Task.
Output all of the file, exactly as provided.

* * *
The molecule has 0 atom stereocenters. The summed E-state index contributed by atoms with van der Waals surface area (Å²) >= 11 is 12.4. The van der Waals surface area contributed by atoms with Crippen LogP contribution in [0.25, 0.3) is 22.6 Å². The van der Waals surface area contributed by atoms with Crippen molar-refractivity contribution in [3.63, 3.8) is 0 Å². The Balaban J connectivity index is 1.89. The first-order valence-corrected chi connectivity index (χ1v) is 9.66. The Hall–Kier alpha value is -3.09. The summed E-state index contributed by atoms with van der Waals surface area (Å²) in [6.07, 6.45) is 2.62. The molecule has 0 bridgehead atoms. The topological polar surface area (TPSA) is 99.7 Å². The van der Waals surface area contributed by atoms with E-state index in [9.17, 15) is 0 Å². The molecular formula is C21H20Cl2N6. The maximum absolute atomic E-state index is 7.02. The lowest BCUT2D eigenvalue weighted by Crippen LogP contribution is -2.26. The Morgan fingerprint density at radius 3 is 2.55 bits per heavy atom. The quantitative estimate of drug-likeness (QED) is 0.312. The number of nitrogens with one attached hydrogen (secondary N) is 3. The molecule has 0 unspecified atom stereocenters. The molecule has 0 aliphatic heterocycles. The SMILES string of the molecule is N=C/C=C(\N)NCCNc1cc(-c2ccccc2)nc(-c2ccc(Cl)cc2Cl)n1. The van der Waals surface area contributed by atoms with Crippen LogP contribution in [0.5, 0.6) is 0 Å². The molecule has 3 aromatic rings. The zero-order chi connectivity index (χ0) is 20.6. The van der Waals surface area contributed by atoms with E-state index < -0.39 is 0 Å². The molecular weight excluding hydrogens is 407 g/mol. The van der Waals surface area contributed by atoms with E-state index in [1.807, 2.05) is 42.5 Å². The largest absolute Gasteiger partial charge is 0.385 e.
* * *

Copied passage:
The molecule has 0 atom stereocenters. The summed E-state index contributed by atoms with van der Waals surface area (Å²) >= 11 is 12.4. The van der Waals surface area contributed by atoms with Crippen LogP contribution in [0.25, 0.3) is 22.6 Å². The van der Waals surface area contributed by atoms with Crippen molar-refractivity contribution in [3.63, 3.8) is 0 Å². The Balaban J connectivity index is 1.89. The first-order valence-corrected chi connectivity index (χ1v) is 9.66. The Hall–Kier alpha value is -3.09. The summed E-state index contributed by atoms with van der Waals surface area (Å²) in [6.07, 6.45) is 2.62. The molecule has 0 bridgehead atoms. The topological polar surface area (TPSA) is 99.7 Å². The van der Waals surface area contributed by atoms with E-state index in [9.17, 15) is 0 Å². The molecular formula is C21H20Cl2N6. The maximum absolute atomic E-state index is 7.02. The lowest BCUT2D eigenvalue weighted by Crippen LogP contribution is -2.26. The Morgan fingerprint density at radius 3 is 2.55 bits per heavy atom. The quantitative estimate of drug-likeness (QED) is 0.312. The number of nitrogens with one attached hydrogen (secondary N) is 3. The molecule has 0 unspecified atom stereocenters. The molecule has 0 aliphatic heterocycles. The SMILES string of the molecule is N=C/C=C(\N)NCCNc1cc(-c2ccccc2)nc(-c2ccc(Cl)cc2Cl)n1. The van der Waals surface area contributed by atoms with Crippen LogP contribution in [0.5, 0.6) is 0 Å². The molecule has 3 aromatic rings. The zero-order chi connectivity index (χ0) is 20.6. The van der Waals surface area contributed by atoms with E-state index < -0.39 is 0 Å². The molecular weight excluding hydrogens is 407 g/mol. The van der Waals surface area contributed by atoms with E-state index in [1.807, 2.05) is 42.5 Å². The largest absolute Gasteiger partial charge is 0.385 e.